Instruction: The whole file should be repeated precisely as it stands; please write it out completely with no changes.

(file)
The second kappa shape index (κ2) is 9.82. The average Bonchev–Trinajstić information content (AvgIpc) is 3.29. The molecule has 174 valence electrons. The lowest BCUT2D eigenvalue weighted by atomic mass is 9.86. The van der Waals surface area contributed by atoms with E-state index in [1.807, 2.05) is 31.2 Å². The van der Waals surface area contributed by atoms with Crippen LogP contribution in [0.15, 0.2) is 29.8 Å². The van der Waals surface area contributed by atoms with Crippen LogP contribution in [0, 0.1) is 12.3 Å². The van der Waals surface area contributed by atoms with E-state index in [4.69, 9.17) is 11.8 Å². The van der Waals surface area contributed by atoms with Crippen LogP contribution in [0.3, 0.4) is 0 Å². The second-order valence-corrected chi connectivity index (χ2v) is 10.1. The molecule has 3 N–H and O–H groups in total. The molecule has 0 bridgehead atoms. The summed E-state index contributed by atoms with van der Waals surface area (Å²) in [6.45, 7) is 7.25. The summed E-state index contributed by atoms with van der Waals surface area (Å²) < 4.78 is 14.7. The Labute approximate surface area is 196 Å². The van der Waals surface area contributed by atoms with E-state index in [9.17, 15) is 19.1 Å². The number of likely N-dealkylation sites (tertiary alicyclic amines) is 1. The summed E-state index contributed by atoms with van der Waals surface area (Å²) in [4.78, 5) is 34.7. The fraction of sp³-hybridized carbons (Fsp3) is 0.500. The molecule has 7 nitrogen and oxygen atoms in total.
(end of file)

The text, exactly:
The second kappa shape index (κ2) is 9.82. The average Bonchev–Trinajstić information content (AvgIpc) is 3.29. The molecule has 174 valence electrons. The lowest BCUT2D eigenvalue weighted by atomic mass is 9.86. The van der Waals surface area contributed by atoms with E-state index in [1.807, 2.05) is 31.2 Å². The van der Waals surface area contributed by atoms with Crippen LogP contribution in [0.15, 0.2) is 29.8 Å². The van der Waals surface area contributed by atoms with Crippen LogP contribution in [0, 0.1) is 12.3 Å². The van der Waals surface area contributed by atoms with E-state index in [4.69, 9.17) is 11.8 Å². The van der Waals surface area contributed by atoms with Crippen LogP contribution in [0.3, 0.4) is 0 Å². The second-order valence-corrected chi connectivity index (χ2v) is 10.1. The molecule has 3 N–H and O–H groups in total. The molecule has 0 bridgehead atoms. The summed E-state index contributed by atoms with van der Waals surface area (Å²) in [6.45, 7) is 7.25. The summed E-state index contributed by atoms with van der Waals surface area (Å²) < 4.78 is 14.7. The Labute approximate surface area is 196 Å². The van der Waals surface area contributed by atoms with E-state index in [9.17, 15) is 19.1 Å². The number of likely N-dealkylation sites (tertiary alicyclic amines) is 1. The summed E-state index contributed by atoms with van der Waals surface area (Å²) in [4.78, 5) is 34.7. The fraction of sp³-hybridized carbons (Fsp3) is 0.500. The molecule has 7 nitrogen and oxygen atoms in total.